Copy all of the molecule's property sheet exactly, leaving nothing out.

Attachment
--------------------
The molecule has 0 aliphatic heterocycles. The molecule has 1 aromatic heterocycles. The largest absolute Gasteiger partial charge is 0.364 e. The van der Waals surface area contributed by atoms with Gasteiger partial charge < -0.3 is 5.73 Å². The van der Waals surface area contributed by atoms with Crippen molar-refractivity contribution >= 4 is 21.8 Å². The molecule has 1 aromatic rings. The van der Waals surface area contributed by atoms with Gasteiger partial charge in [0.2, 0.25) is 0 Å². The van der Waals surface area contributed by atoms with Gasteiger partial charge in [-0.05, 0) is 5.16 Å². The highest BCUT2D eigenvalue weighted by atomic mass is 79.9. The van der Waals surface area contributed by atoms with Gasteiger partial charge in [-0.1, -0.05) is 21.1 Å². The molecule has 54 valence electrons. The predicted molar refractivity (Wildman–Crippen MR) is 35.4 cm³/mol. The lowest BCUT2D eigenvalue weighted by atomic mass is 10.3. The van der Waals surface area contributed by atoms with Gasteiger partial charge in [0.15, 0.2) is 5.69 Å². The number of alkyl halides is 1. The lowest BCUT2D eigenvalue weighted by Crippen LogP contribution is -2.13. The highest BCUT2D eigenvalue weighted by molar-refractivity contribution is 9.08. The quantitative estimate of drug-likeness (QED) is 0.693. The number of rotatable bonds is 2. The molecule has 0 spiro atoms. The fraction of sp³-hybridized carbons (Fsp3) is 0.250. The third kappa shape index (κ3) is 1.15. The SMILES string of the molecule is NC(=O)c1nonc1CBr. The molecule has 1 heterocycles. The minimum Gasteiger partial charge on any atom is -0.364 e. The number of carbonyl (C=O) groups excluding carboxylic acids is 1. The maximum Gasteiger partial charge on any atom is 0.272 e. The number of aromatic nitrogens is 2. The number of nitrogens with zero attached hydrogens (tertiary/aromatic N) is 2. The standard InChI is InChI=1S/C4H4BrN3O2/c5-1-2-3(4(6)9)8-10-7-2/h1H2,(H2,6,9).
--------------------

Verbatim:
The molecule has 0 aliphatic heterocycles. The molecule has 1 aromatic heterocycles. The largest absolute Gasteiger partial charge is 0.364 e. The van der Waals surface area contributed by atoms with Gasteiger partial charge < -0.3 is 5.73 Å². The van der Waals surface area contributed by atoms with Crippen molar-refractivity contribution >= 4 is 21.8 Å². The molecule has 1 aromatic rings. The van der Waals surface area contributed by atoms with Gasteiger partial charge in [0.2, 0.25) is 0 Å². The van der Waals surface area contributed by atoms with Gasteiger partial charge in [-0.05, 0) is 5.16 Å². The highest BCUT2D eigenvalue weighted by atomic mass is 79.9. The van der Waals surface area contributed by atoms with Gasteiger partial charge in [-0.1, -0.05) is 21.1 Å². The molecule has 54 valence electrons. The predicted molar refractivity (Wildman–Crippen MR) is 35.4 cm³/mol. The lowest BCUT2D eigenvalue weighted by atomic mass is 10.3. The van der Waals surface area contributed by atoms with Gasteiger partial charge in [0.15, 0.2) is 5.69 Å². The number of alkyl halides is 1. The lowest BCUT2D eigenvalue weighted by Crippen LogP contribution is -2.13. The highest BCUT2D eigenvalue weighted by molar-refractivity contribution is 9.08. The quantitative estimate of drug-likeness (QED) is 0.693. The number of rotatable bonds is 2. The molecule has 0 spiro atoms. The fraction of sp³-hybridized carbons (Fsp3) is 0.250. The third kappa shape index (κ3) is 1.15. The SMILES string of the molecule is NC(=O)c1nonc1CBr. The molecule has 1 heterocycles. The minimum Gasteiger partial charge on any atom is -0.364 e. The number of carbonyl (C=O) groups excluding carboxylic acids is 1. The maximum Gasteiger partial charge on any atom is 0.272 e. The number of aromatic nitrogens is 2. The number of nitrogens with zero attached hydrogens (tertiary/aromatic N) is 2. The standard InChI is InChI=1S/C4H4BrN3O2/c5-1-2-3(4(6)9)8-10-7-2/h1H2,(H2,6,9).